Global supply of staple foods will be constrained in 2024

High food prices in recent years have prompted farmers around the world to grow more grains and oilseeds, but consumers will face reduced supplies in 2024 amid adverse weather due to El Niño, export restrictions and higher biofuel demands.

Global prices for wheat, corn and soybeans - after years of strong growth - will fall in 2023 due to easing problems in the Black Sea and fears of a global recession, although prices remain vulnerable to supply shocks and food inflation in the new year, analysts and traders say .

"The grain supply situation has certainly improved in 2023 thanks to higher harvests in some key regions that matter. But we’ve still really got all the issues sorted out," said Ole Howe, director of advisory services at agricultural brokerage IKON Commodities in Sydney.

"The impact of El Niño will last until at least April-May. Brazil will almost certainly produce less corn, and China is surprising the market by purchasing large volumes of wheat and corn on the international market."

The El Niño weather phenomenon, which brought drought to much of Asia in 2023, is forecast to persist into the first half of 2024, threatening supplies of rice, wheat, palm oil and other agricultural products from some of the world’s leading agricultural exporters and importers .

Traders and officials expect Asia’s rice production to decline in the first half of 2024 as dry planting conditions and dwindling water storage capacity are likely to lower yields.

Global rice supplies have fallen this year after an El Niño weather event cut production, prompting India, by far the world’s largest exporter, to curb supplies.

While other grain markets fell, rice prices rose to their highest level in 15 years in 2023, with quotes in some Asian export hubs rising 40-45%.

India’s next wheat harvest is also threatened by moisture stress, which could force the world’s second-biggest wheat consumer to turn to imports for the first time in six years as domestic stocks in government warehouses fell to their lowest level in seven years.

Farmers in Australia, the world’s second-largest wheat exporter, could begin planting their crops on dry soils in April 2023 after months of intense heat reduced this year’s yields and ended a three-year run of record harvests.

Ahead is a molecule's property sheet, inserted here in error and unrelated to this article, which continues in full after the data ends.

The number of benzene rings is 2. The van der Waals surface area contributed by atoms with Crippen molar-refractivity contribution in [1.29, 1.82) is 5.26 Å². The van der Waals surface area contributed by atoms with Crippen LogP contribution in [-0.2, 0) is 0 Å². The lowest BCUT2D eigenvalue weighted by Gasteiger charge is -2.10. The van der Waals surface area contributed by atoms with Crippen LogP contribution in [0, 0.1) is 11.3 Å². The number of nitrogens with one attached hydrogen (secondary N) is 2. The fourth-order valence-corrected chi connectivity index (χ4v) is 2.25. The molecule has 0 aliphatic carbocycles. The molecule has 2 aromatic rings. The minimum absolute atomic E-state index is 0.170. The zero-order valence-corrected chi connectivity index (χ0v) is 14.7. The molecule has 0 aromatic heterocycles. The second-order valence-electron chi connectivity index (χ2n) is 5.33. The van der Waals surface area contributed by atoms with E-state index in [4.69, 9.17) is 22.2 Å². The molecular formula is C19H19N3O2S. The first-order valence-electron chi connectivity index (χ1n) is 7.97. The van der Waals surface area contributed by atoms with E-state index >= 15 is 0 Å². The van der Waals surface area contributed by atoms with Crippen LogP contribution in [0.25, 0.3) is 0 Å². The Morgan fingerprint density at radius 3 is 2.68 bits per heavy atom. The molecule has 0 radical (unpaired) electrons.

This will likely prompt buyers including China and Indonesia to seek larger volumes of wheat from other exporters in North America, Europe and the Black Sea region.

“The (wheat) supply situation in the current 2023/24 crop year is likely to worsen compared to last season,” Commerzbank wrote in a note.

"This is because exports from important producing countries are likely to be significantly lower."

On the grain supply side, production of corn, wheat and soybeans in South America is expected to improve in 2024, although erratic weather in Brazil leaves some doubt.

In Argentina, heavy rainfall over agricultural areas is likely to boost production of soybeans, corn and wheat in one of the world’s largest grain-exporting countries.

According to Argentina’s Rosario Grain Exchange (BCR), 95% of early corn crops and 75% of soybeans are in "excellent to very good" condition thanks to rains that have been falling since late October across the country’s Pampas region.

Brazil is expected to see near-record agricultural production in 2024, although estimates for the country’s soybean and corn production have been lowered in recent weeks due to dry weather.

Global palm oil production is also likely to fall next year due to dry weather driven by El Niño, supporting vegetable oil prices, which fell more than 10% in 2023. The decline in production comes amid expectations of higher demand for biodiesel and palm oil-based cooking oil production.

“We see more upside risks than downside risks,” said CoBank, a leading U.S. agricultural lender.

“Global supplies of grains and oilseeds are limited by historical standards, the Northern Hemisphere is likely to experience a strong El Niño climate-driven growing season for the first time since 2015, and global demand should return to its long-term growth trend.”